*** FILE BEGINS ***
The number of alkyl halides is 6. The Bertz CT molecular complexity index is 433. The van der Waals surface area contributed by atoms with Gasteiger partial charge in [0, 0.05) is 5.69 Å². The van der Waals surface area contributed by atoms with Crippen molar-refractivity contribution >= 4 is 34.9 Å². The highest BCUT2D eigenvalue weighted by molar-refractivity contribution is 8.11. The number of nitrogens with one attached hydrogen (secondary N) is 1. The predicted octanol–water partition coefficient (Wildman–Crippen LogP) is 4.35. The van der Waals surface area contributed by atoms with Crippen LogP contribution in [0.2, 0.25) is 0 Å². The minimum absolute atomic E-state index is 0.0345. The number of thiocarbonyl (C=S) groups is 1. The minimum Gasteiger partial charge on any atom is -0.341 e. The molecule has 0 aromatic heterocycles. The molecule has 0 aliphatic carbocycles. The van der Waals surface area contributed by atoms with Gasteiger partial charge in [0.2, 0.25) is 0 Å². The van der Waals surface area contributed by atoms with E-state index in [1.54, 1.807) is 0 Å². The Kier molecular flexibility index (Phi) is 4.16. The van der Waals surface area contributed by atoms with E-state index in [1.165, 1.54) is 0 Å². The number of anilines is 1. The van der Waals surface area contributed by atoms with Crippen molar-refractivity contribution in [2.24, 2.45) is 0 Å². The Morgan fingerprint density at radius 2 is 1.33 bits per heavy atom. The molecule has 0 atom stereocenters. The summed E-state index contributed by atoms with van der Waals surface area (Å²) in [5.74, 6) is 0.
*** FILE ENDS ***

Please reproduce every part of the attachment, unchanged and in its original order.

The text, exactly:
The number of alkyl halides is 6. The Bertz CT molecular complexity index is 433. The van der Waals surface area contributed by atoms with Gasteiger partial charge in [0, 0.05) is 5.69 Å². The van der Waals surface area contributed by atoms with Crippen molar-refractivity contribution >= 4 is 34.9 Å². The highest BCUT2D eigenvalue weighted by molar-refractivity contribution is 8.11. The number of nitrogens with one attached hydrogen (secondary N) is 1. The predicted octanol–water partition coefficient (Wildman–Crippen LogP) is 4.35. The van der Waals surface area contributed by atoms with Crippen LogP contribution in [0.2, 0.25) is 0 Å². The minimum absolute atomic E-state index is 0.0345. The number of thiocarbonyl (C=S) groups is 1. The minimum Gasteiger partial charge on any atom is -0.341 e. The molecule has 0 aromatic heterocycles. The molecule has 0 aliphatic carbocycles. The van der Waals surface area contributed by atoms with Gasteiger partial charge in [0.2, 0.25) is 0 Å². The van der Waals surface area contributed by atoms with E-state index in [1.54, 1.807) is 0 Å². The Kier molecular flexibility index (Phi) is 4.16. The van der Waals surface area contributed by atoms with E-state index in [1.165, 1.54) is 0 Å². The number of anilines is 1. The van der Waals surface area contributed by atoms with Crippen molar-refractivity contribution in [2.24, 2.45) is 0 Å². The Morgan fingerprint density at radius 2 is 1.33 bits per heavy atom. The molecule has 0 atom stereocenters. The summed E-state index contributed by atoms with van der Waals surface area (Å²) in [5.74, 6) is 0.